Mozilla, the company behind the popular Firefox web browser, has slammed a Safari privacy feature and dubbed it “a poor trade-off between user privacy” and the functionality needed by web advertisers.
Apple’s Private Click Measurement (PCM) feature was introduced last year and is designed to allow websites and ad companies to keep track of clicks and conversion without giving them unfettered access to all of the data that can also be used to track people from one website to another. But Mozilla says that the way in which it does that causes its own problems that don’t necessarily prevent tracking while making it more difficult for advertisers to get the information they need.
PCM is already available as part of iOS 15, but it needs websites to use its API in order to function. Mozilla explains how PCM is supposed to work in Safari right now:
The goal of PCM is to support conversion measurement through a new in-browser API. Conversion measurement aims to measure how effective advertising is by observing which advertisements lead to sales or other outcomes like page views and sign-ups. PCM measures the most direct kind of conversion, where a user clicks an ad on one site then later takes an action on the advertiser’s site, like buying a product.
The way that PCM works is that the browser records when clicks and conversions occur. When a click is followed by a conversion, the browser creates a report. PCM aims to safeguard privacy by strictly limiting the information that is included in the report and by submitting reports to the websites through an anonymization service after a delay.
As fine as that sounds, an in-depth report claims that the mechanisms used by PCM aren’t sufficient to protect users in the ways Apple is trying to, while making it more difficult for advertisers and removing any incentive for web publishers to use it.
- Although PCM prevents sites from performing mass tracking, it still allows them to track a small number of users.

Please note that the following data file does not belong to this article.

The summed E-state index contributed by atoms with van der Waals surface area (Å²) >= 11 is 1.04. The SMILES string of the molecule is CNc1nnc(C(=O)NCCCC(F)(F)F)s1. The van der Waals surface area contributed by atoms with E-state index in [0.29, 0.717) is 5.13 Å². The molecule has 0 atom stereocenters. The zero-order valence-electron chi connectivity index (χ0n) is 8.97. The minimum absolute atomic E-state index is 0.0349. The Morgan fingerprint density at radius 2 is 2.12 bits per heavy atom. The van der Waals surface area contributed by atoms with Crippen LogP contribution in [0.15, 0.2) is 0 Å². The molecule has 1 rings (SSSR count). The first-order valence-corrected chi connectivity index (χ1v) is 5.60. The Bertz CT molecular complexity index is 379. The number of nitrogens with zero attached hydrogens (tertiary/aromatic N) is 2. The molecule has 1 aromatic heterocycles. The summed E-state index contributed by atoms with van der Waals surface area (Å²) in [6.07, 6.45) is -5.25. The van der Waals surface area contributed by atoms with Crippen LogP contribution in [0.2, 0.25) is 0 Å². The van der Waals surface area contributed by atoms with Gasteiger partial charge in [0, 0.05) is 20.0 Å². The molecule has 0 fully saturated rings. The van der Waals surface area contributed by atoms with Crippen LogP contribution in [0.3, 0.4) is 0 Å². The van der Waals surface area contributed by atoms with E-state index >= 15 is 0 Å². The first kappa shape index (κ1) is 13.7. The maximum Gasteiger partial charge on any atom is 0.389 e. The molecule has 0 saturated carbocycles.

-The measurement capabilities PCM provides are limited relative to the practices that advertisers currently employ, with long delays and too few identifiers for campaigns being the most obvious of the shortcomings.
In fact, Mozilla goes so far as to say that if Firefox included support for PCM in lieu of its own Toral Cookie Protection, it would actually make it less private.
If Firefox implemented PCM, it would enable a new way to perform cross-site tracking. While some sites might choose to use PCM as intended, nothing in the design of PCM prevents sites from using it for tracking.
Mozilla includes various examples of why it believes PCM isn’t all it’s cracked up to be and the longer report is well worth reading.
Finally, Mozilla wraps its blog post up with a damning sentence that sums things up pretty succinctly:
Overall, the design choices in PCM that aim to safeguard privacy provide insufficient privacy protections, but they appear to make the API less useful for measurement.
Apple’s privacy stance has long been a strong one and Safari is one area where it continues to try to ensure advertisers and data brokers are unable to follow us around the internet. Apple would likely argue that preventing ad companies from tracking conversion as well as they would like is a trade-off it is willing to make, but web publishers won’t implement its PCM API if they don’t have to — and that trade-off could well mean that they won’t.